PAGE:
Jeff Latosik + Amber McMillan

poetry //

by Jeff Latosik

I‘ve seen them stacked upright in dozens 
in a neighbour’s yard fastened to nothing
but dumb luck and physics, and opening  
only to themselves like Matryoshka dolls.

Things like this, shucked from their functions,
shrink towards the pinhole view 
and you feel as though you’re looking
through a telescope comically reversed. 

In Kingston Penn, Ty Conn could find a door
in anything. Walk in and you’d find him
assembling a grappling hook from scratch,
cinching a ladder with epoxy and tape

 and even nabbing cayenne pepper for the dogs. 
He put a door in the wall. He’d been passed 
around again and again, little ward of the crown. 
And learned in things an opening flaps.

And learned, in a dive basement on Alberta,
sometimes freedom’s just another way of coming back. 
An hour on the route he would have took
and combines, stalled, don’t seem to have doors,

and collapsed barns with their dark embouchures.
We let news in like a terrible light. Those contracts
that sustain us now seem jettisoned, if for a spec,
but it’s really just another Plan B hardening…

When a tarp flies off a pickup truck like a piano
fully come to life and stays there in its trillion cords
pinned not the eye, or itself, but the mind’s 
wild, encumbered flight. There is no way. But find one.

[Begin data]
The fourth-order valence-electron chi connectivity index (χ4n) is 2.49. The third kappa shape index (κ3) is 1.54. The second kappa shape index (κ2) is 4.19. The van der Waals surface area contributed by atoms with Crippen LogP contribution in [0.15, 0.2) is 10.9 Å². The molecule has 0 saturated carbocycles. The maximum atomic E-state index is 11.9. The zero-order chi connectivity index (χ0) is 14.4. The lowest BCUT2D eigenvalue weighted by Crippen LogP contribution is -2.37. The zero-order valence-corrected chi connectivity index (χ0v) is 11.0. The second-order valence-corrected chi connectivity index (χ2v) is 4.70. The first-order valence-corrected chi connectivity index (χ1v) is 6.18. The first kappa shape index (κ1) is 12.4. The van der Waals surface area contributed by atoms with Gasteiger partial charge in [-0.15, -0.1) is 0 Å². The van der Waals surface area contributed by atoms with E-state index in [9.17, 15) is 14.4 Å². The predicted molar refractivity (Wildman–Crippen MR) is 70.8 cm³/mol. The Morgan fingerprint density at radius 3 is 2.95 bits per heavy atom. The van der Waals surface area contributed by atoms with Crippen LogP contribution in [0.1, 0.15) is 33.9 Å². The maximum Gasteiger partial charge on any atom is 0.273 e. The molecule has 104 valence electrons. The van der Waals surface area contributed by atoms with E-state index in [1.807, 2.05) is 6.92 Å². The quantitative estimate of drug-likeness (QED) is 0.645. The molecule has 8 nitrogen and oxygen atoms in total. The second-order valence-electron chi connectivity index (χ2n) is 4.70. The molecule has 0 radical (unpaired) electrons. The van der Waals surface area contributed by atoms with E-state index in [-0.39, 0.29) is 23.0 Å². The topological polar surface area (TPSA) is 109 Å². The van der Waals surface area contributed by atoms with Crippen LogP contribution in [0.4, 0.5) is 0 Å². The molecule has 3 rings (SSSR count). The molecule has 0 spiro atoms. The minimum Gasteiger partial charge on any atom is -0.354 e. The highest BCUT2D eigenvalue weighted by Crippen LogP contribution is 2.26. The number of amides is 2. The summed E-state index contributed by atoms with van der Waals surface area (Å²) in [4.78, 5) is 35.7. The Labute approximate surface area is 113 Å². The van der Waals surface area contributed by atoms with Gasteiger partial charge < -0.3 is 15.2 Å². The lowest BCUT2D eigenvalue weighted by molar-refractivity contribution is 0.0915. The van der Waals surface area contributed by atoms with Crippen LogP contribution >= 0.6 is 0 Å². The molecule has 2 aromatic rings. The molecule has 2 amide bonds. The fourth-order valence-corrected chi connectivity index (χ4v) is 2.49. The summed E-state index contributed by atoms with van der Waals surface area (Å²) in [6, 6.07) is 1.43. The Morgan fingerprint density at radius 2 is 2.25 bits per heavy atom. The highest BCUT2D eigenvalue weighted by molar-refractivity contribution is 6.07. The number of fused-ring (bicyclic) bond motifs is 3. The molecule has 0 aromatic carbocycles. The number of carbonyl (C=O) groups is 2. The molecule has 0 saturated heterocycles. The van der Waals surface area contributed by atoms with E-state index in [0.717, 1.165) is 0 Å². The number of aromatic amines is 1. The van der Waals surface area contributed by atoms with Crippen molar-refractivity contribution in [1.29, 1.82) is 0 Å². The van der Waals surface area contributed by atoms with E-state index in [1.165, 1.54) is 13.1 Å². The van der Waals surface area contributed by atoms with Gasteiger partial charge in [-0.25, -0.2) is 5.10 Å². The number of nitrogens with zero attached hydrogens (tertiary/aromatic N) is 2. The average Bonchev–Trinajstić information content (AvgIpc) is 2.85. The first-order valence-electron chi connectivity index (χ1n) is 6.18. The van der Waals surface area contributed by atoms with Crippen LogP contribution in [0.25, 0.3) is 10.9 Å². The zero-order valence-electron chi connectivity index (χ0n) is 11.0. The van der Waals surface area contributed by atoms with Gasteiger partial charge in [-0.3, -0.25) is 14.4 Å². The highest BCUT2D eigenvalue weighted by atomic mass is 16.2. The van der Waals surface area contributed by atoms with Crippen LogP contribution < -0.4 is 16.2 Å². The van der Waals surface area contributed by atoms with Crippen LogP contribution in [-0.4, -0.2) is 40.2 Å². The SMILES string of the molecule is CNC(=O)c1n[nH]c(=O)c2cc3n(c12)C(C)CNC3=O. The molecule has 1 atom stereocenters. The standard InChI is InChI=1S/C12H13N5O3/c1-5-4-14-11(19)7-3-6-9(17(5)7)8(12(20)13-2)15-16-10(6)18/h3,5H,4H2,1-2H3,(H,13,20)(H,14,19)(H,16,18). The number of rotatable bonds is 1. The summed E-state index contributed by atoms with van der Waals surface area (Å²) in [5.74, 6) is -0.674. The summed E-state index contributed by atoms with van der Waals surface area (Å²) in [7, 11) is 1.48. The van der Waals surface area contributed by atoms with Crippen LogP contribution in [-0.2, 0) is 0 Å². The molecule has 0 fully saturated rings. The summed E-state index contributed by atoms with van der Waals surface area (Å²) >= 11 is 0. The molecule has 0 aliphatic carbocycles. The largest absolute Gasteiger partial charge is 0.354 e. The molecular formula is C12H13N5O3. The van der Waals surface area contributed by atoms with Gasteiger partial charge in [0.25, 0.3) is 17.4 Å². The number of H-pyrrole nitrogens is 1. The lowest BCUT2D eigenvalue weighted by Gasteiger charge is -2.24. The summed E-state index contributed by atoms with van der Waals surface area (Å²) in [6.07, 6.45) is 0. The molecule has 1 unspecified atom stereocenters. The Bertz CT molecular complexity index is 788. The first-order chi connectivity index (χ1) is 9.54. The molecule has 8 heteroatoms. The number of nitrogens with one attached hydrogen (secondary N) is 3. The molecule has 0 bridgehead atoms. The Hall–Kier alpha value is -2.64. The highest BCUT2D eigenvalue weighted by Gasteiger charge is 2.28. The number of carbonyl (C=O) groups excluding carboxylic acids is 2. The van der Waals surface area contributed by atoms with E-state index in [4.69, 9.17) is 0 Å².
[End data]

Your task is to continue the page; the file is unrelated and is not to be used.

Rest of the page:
by Amber McMillan

The day you were born, the recession was a real thing, 
was really happening, even though Moscow and Istanbul 
were seeing significant real estate booms. A pair of bombings 
killed 15 in Pakistan, and Spain tilted a little to the middle.

Attorney General Spitzer, a polarizing and crusading man, 
was running a prostitution ring in the Midwest, while Israel began 
its ceasefire talks and Fat Joe the rapper had admitted to tax fraud.
This was the day Barack Obama abandoned Hillary Clinton 

and ran for leader of the democratic party – soon to be the first 
black president in history – publicly announcing, I don’t know 
how somebody who is in second place offers the vice presidency 
to the person who’s in first place. And late in the day, the scientific 

community announced that non-human primates conveyed 
meaning through call combinations, or morphemes, which are 
linguistically defined as the smallest meaningful units in language;
for instance, a prefix such as “pre-” or a word such as “I.”